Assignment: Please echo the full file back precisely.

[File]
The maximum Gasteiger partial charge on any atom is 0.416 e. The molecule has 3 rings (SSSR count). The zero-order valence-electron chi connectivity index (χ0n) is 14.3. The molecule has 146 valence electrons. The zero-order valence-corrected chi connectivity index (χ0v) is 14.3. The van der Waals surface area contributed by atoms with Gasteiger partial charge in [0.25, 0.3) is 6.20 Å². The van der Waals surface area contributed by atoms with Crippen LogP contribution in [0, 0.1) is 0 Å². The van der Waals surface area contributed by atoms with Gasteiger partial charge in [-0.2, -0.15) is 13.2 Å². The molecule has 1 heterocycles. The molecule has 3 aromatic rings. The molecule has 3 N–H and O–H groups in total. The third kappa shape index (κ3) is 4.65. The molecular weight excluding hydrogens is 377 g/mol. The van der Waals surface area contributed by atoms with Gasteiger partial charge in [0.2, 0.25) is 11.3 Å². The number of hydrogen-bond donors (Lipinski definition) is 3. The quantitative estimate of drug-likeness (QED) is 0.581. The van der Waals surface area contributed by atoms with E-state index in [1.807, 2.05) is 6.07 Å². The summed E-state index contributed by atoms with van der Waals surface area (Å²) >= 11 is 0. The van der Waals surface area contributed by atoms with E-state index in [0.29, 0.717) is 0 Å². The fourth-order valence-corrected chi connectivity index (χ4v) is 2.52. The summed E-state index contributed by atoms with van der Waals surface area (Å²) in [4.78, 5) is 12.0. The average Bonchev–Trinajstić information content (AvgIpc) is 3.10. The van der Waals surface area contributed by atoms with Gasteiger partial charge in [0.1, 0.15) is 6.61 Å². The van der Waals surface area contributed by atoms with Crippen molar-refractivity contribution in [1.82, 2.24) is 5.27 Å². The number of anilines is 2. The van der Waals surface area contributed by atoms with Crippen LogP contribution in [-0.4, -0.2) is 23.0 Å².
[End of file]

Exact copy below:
The maximum Gasteiger partial charge on any atom is 0.416 e. The molecule has 3 rings (SSSR count). The zero-order valence-electron chi connectivity index (χ0n) is 14.3. The molecule has 146 valence electrons. The zero-order valence-corrected chi connectivity index (χ0v) is 14.3. The van der Waals surface area contributed by atoms with Gasteiger partial charge in [0.25, 0.3) is 6.20 Å². The van der Waals surface area contributed by atoms with Crippen LogP contribution in [0, 0.1) is 0 Å². The van der Waals surface area contributed by atoms with Gasteiger partial charge in [-0.2, -0.15) is 13.2 Å². The molecule has 1 heterocycles. The molecule has 3 aromatic rings. The molecule has 3 N–H and O–H groups in total. The third kappa shape index (κ3) is 4.65. The molecular weight excluding hydrogens is 377 g/mol. The van der Waals surface area contributed by atoms with Gasteiger partial charge in [0.2, 0.25) is 11.3 Å². The number of hydrogen-bond donors (Lipinski definition) is 3. The quantitative estimate of drug-likeness (QED) is 0.581. The van der Waals surface area contributed by atoms with E-state index in [1.807, 2.05) is 6.07 Å². The summed E-state index contributed by atoms with van der Waals surface area (Å²) >= 11 is 0. The van der Waals surface area contributed by atoms with E-state index in [0.29, 0.717) is 0 Å². The fourth-order valence-corrected chi connectivity index (χ4v) is 2.52. The summed E-state index contributed by atoms with van der Waals surface area (Å²) in [4.78, 5) is 12.0. The average Bonchev–Trinajstić information content (AvgIpc) is 3.10. The van der Waals surface area contributed by atoms with Gasteiger partial charge in [0.1, 0.15) is 6.61 Å². The van der Waals surface area contributed by atoms with Crippen molar-refractivity contribution in [1.82, 2.24) is 5.27 Å². The number of anilines is 2. The van der Waals surface area contributed by atoms with Crippen LogP contribution in [-0.4, -0.2) is 23.0 Å².